Earlier today I read an article by Daniel Garst about Bejing’s awkward population distribution that reminded me of a journal article about the general shape of socialist cities that I read a while back. Garst talks about Beijing being a “circus tent” when it comes to density, with population density increasing as you travel away from the city center, in contrast to the “pyramid” style of most cities, with high densities in the center and lower densities around the periphery (see chart for a visual representation).
This immediately made me think of an article by Alain Bertraud and Bertrand Renaud called “Socialist Cities without Land Markets,” where they describe exactly this phenomenon, and explain it as a failure of administrative urban planning. Here’s an excerpt:
As their economy and their population grow, cities expand through the progressive addition of concentric rings, similar to the growth of trees in successive seasons. New rings are added to the periphery as the city grows. With each ring, land use reflects the combined effects of demography, technology, and the economy at the time when the ring was developed. Wile this organic incremental growth is common to all cities, in a market city changing land prices exert their pressure simultaneously in all areas of the city, not just at the periphery. Land prices exert a powerful influence to recycle already developed land in the inner rings when the type and intensity of the existing use is too different from the land’s optimum economic use. Thus, changing land values bring a built-in urban dynamism as ceaseless variations in land prices put a constant pressure on the current uses of land and trigger changes to new activities and/or densities.
Under the administrative-command economy, the absence of land prices eliminated the main incentive to redevelop built-up areas by removing site value considerations from the investment decisions since the nationalization of land in 1917 [in the Soviet Union]. Without price signals to reveal the opportunity cost of land in alternative uses, it was administratively simpler to respond to current land demand pressure by developing at the periphery than to redevelop well-located areas with obsolete land uses. While the city expanded outward, land use in already developed areas remained unchanged and there was very little land recycling. This process explains the persistence and uniformity of housing types in successive rings around Moscow, with each type being usually named according to the period when it was built. Thus, driving from the center of Moscow, one passes through rings of Stalin, Khrushchev, and then Brezhnev flats.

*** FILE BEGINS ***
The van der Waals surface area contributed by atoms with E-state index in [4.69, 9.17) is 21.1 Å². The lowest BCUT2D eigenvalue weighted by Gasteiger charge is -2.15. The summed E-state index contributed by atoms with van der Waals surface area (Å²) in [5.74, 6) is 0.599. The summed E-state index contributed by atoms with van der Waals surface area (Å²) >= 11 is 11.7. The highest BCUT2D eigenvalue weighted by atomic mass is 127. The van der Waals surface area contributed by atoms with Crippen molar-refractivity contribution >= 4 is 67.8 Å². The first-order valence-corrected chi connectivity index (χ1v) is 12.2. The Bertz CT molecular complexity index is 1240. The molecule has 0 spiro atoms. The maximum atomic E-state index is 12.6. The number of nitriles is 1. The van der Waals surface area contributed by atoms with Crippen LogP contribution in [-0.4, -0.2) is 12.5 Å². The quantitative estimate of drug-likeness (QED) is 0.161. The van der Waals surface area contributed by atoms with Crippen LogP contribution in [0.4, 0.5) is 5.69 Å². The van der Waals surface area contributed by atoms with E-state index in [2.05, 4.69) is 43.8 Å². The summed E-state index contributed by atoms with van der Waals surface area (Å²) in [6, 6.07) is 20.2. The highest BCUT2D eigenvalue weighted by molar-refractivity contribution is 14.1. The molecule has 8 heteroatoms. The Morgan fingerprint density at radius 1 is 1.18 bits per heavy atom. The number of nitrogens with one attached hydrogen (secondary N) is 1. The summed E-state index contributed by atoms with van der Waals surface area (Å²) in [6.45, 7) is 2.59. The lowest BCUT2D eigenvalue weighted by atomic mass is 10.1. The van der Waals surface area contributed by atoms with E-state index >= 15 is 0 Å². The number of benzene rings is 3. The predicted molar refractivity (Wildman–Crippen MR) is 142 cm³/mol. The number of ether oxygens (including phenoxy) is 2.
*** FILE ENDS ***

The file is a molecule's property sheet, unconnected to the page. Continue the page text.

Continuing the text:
This socialist land allocation process leads to land that differs from market economies. This land use has three features that imply urban inefficiency on a very large scale, which we will describe in turn. First, the population density gradient has a perverse slope that rises as one moves away from the city center. Second, very large industrial areas occupied by land-intensive, obsolescent industries in prime areas of the city. Third, households are concentrated in the periphery. Residential densities are increasing toward the periphery while “historically” low densities are found in central areas. This pattern tends to increase community requirements, transport costs, and pollution because it requires higher energy expenditures. At the same time the effects of this type of urban planning are not compensated by the provision of better amenities such as large housing unit sizes of a better environment that is the normal trade-off for increasing commuting distance in a market economy.
In Beijing, these ” ‘historically’ low densities” are the one-story hutong/siheyuan neighborhoods. Because they were not gradually redeveloped during China’s heavily communist period, their densities are woefully inadequate for China’s growth, and thus the city is presented with the dilemma that Garst describes – how to rationalize development without destroying the city’s historical character? His solution seems to be creating self-contained “edge cities,” but that makes you wonder why bother developing Beijing at all if you’re going to create neighborhoods that are inaccessible to the traditional core anyway. The only way edge cities have worked is with intense automobile connectivity, which Garst doesn’t want, either.
Unfortunately for Garst, who calls redevelopment of the hutong neighborhoods “not really a practical solution,” it’s likely to be the only way to make Beijing workable. Of course the market city trajectory is preferably – gradual redevelopment, so that the architectural loss is not so immediate and some vestiges of the past can be preserved in graceful ways. But just because Beijing did not have this luxury doesn’t mean it should remain a hostage to its original form, forever doomed by long commutes and low mobility.
I should note that I’d also be very interested to see the population gradient for a few US metro areas. Although I’m sure it’s not as warped as Moscow’s, I’d bet that it’s not quite as steep as other market cities. Obviously America is not a socialist country and its land use policy is significantly more market-oriented than the USSR’s, but I suspect that NIMBY and anti-density forces hamper this organic redevelopment to the degree that it would be visible in a density gradient. Anybody know where I could find a few?